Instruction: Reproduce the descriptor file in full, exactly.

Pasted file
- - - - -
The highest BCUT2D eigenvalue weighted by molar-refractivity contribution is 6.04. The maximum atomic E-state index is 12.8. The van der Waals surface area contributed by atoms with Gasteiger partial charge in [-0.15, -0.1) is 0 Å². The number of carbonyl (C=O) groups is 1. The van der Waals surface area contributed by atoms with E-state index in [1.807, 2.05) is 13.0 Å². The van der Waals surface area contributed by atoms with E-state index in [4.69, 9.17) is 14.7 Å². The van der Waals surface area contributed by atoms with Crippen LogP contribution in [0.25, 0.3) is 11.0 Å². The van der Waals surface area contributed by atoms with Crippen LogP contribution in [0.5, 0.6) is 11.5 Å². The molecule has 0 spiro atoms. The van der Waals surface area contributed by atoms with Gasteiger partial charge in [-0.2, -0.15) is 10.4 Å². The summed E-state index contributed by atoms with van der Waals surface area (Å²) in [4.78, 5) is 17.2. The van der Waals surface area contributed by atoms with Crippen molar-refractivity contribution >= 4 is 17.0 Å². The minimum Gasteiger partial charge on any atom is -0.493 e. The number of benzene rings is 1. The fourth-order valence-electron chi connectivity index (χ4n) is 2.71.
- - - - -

The highest BCUT2D eigenvalue weighted by molar-refractivity contribution is 6.04. The maximum atomic E-state index is 12.8. The van der Waals surface area contributed by atoms with Gasteiger partial charge in [-0.15, -0.1) is 0 Å². The number of carbonyl (C=O) groups is 1. The van der Waals surface area contributed by atoms with E-state index in [1.807, 2.05) is 13.0 Å². The van der Waals surface area contributed by atoms with E-state index in [4.69, 9.17) is 14.7 Å². The van der Waals surface area contributed by atoms with Crippen LogP contribution in [0.25, 0.3) is 11.0 Å². The van der Waals surface area contributed by atoms with Crippen LogP contribution in [0.5, 0.6) is 11.5 Å². The molecule has 0 spiro atoms. The van der Waals surface area contributed by atoms with Gasteiger partial charge in [-0.2, -0.15) is 10.4 Å². The summed E-state index contributed by atoms with van der Waals surface area (Å²) in [4.78, 5) is 17.2. The van der Waals surface area contributed by atoms with Crippen molar-refractivity contribution >= 4 is 17.0 Å². The minimum Gasteiger partial charge on any atom is -0.493 e. The number of benzene rings is 1. The fourth-order valence-electron chi connectivity index (χ4n) is 2.71.